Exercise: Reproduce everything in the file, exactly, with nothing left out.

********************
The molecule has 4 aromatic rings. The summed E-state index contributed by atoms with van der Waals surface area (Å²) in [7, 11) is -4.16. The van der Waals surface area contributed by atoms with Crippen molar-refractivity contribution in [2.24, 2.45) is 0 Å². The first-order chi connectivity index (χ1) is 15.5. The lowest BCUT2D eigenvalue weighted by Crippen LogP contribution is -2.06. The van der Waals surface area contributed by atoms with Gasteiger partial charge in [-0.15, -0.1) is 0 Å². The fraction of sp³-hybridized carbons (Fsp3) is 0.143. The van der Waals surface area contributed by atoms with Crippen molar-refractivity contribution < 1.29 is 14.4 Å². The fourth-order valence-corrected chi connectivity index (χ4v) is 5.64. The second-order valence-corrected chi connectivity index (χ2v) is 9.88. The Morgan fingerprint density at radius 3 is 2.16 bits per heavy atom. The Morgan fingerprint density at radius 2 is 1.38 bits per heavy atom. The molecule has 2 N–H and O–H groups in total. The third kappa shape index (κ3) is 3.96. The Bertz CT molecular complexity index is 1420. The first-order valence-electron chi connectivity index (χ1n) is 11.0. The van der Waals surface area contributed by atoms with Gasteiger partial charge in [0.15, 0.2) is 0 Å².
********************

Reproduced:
The molecule has 4 aromatic rings. The summed E-state index contributed by atoms with van der Waals surface area (Å²) in [7, 11) is -4.16. The van der Waals surface area contributed by atoms with Crippen molar-refractivity contribution in [2.24, 2.45) is 0 Å². The first-order chi connectivity index (χ1) is 15.5. The lowest BCUT2D eigenvalue weighted by Crippen LogP contribution is -2.06. The van der Waals surface area contributed by atoms with Gasteiger partial charge in [-0.15, -0.1) is 0 Å². The fraction of sp³-hybridized carbons (Fsp3) is 0.143. The van der Waals surface area contributed by atoms with Crippen molar-refractivity contribution < 1.29 is 14.4 Å². The fourth-order valence-corrected chi connectivity index (χ4v) is 5.64. The second-order valence-corrected chi connectivity index (χ2v) is 9.88. The Morgan fingerprint density at radius 3 is 2.16 bits per heavy atom. The Morgan fingerprint density at radius 2 is 1.38 bits per heavy atom. The molecule has 2 N–H and O–H groups in total. The third kappa shape index (κ3) is 3.96. The Bertz CT molecular complexity index is 1420. The first-order valence-electron chi connectivity index (χ1n) is 11.0. The van der Waals surface area contributed by atoms with Gasteiger partial charge in [0.15, 0.2) is 0 Å².